I had but a few rules to follow – self-imposed rules. First, I had to receive them from a publisher or author. Second, these books are not in any order of preference.
- Mark Goodacre – This is a bit of a quandary. I received the book directly from the author, signed actually. As any discerning reader of this blog will know, I subscribe to the Austin Farrer–Michael Goulder Law of the Non-Existence of Q. While this book is not about Q, it does hold several sound principles that can be later used in discussing Q. So, why this book: Thomas and The Gospels (Eerdmans)? I guess for me, the essential element in this book is the promise it holds. I have to agree with most if not all of the conclusions while trying to remain unbiased.What promise? I guess it goes back to page 2 when Goodacre is discussing this idea of an autonomous Thomas. What if there were not many trajectories but a nearly steady one in early /an/Christianity, at least in the early /an/Christian literary tradition? Goodacre sums this words up nicely on 194 when he discusses the role of the Synoptics in Thomas, as a way to use their authority in his own. Thus the power of allusion in authority.
The promise is this: What if the literary tradition is not as divergent was we would like to believe, as if there were no real Markan, Matthean, Lukan, Johannine, and Thomasine communities, but Markan crisis, a Matthean crisis, a Lukan crisis, a crises handled by John, and finally, something Thomas dealt with? But each crisis was handled with the tools of the previous author — the text, style, and liberty of the previous crisis manager?
- Jens Zimmermann‘s book on Incarnational Humanism (IVP-Academic) is a powerful follow-up to Papal encyclicals the recent interest in Bonhoeffer, and our sudden realization that the Church in the West is dying (or losing a visible stranglehold) at the same time we realize that life is being devalued in our society. Arguably one of the most theo/philosophically in depth and enriching books I’ve read this year.
- N. Clayton Croy: Prima Scripture: An Introduction to New Testament Interpretation (Baker Academic). This is a uniquely Wesleyan way of exegetical methods. This promises to do what recent exegesis handbooks could not — pay attention to the cognitive influences around us.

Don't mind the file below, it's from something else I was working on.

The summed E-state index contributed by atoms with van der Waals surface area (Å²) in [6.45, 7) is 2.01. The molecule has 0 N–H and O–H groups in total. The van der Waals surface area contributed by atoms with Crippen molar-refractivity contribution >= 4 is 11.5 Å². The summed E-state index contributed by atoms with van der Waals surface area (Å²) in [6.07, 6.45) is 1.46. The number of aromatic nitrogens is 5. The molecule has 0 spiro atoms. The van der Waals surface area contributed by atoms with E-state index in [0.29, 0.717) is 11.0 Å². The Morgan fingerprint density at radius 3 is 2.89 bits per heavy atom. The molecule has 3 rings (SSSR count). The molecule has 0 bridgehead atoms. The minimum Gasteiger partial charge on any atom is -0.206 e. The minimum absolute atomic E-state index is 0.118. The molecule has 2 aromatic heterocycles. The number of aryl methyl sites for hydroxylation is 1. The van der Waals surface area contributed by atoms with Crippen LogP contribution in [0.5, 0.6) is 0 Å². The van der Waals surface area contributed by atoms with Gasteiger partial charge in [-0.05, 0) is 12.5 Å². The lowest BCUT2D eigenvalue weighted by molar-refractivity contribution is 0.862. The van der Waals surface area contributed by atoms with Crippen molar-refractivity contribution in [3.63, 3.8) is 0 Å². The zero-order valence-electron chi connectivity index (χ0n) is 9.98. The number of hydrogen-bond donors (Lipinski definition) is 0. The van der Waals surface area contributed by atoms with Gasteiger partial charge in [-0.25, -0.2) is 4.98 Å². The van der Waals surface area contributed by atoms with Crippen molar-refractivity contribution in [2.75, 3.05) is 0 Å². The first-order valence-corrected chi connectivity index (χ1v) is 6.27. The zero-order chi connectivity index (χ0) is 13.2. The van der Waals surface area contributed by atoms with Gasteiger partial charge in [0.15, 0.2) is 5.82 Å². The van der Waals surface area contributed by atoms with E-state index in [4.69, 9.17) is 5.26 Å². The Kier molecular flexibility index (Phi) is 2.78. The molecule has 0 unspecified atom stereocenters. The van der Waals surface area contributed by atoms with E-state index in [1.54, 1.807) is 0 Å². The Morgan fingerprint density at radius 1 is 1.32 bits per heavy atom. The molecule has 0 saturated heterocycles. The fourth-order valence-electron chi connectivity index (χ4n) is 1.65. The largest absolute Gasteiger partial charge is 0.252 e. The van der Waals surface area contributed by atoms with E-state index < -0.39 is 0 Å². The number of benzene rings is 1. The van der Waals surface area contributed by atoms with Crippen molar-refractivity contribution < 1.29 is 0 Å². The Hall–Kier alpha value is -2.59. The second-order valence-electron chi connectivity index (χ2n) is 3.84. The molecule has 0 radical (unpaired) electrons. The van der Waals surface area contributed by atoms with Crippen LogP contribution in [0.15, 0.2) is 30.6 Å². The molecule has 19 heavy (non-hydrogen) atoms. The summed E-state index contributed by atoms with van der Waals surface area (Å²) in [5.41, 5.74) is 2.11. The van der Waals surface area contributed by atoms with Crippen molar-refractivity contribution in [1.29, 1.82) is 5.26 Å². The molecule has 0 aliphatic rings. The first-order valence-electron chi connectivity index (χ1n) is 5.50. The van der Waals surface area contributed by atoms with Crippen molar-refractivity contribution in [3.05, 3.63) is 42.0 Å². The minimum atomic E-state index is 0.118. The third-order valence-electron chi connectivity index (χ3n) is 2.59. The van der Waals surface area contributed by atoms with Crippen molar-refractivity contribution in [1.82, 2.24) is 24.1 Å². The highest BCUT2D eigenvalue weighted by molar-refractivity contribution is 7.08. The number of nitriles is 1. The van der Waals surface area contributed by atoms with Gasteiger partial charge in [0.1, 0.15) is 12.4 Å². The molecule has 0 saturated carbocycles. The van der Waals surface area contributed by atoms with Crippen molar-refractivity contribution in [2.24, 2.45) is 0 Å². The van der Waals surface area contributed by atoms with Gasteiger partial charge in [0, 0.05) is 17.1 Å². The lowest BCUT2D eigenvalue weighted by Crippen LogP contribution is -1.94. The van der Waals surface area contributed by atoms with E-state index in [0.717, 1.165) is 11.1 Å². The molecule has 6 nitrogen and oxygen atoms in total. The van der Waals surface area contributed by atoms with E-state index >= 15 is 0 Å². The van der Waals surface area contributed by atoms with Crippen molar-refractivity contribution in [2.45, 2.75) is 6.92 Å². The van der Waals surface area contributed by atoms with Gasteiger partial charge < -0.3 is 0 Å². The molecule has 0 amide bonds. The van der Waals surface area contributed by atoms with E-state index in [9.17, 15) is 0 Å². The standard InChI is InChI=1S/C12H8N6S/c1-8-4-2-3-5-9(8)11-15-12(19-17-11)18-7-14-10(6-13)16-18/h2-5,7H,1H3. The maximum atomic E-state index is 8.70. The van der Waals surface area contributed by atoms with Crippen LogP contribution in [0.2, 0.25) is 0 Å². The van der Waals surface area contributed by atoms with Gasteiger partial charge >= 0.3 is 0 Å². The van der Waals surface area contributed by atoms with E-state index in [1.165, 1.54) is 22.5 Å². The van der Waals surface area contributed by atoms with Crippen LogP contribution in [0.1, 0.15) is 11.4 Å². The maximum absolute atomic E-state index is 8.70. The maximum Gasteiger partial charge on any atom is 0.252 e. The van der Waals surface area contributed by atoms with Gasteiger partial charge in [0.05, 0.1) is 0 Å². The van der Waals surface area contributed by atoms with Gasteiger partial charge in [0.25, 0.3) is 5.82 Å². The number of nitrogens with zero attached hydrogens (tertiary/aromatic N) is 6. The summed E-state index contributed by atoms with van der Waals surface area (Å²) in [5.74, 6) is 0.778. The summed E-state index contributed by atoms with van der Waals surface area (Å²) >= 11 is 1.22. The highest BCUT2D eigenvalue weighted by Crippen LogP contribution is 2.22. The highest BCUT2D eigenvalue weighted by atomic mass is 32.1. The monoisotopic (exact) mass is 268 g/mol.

- C. Marvin Pate: From Plato to Jesus: What Does Philosophy have to do with Theology (Kregel Academic). I can’t get this book out of my head. I do not allows agree with his conclusions, but his philosophical middle ground is a path forward often lacking in our theological spectrums.
I would personally enjoy a book by Pate and Zimmerman.
- Edward Vick’s: From Inspiration to Understanding: Reading the Bible Seriously and Faithfully (Energion). My goodness… if only every liberal Christian and fundamentalist Christian would read this book. Vick takes his years of teaching, praying, studying, and leading and turns them into what I can only describe as a treatise — a tome, a magnum opus.
Honorable Mention (i.e., Books I didn’t review for a publisher, but still read):
Gary Neal Hanson: Kneeling with Giants: Learning to Pray with History’s Best Teachers (Intervarsity Press) – I gave away several copies of this book. You need to read it. Trust me.
The volume in hand is a small contribution to the relatively small pool of scholarship in the English speaking world on the life and thought of Huldrych Zwingli. Whereas Luther and Calvin are widely known and their works widely available in English, Zwingli has not been so fortunate.
The writing style is nice and flowing. Zwingli is presented with the adoration due him, but without the angelic gaze offered to Luther by Lutherans and Calvin by Calvinists.
Adam Winn – Not sure why I need to say anything else about this one. The only reason this is not on the top 5 list is because I bought this book last year (why isn’t it on kindle so I can buy it again?) and reviewed this year.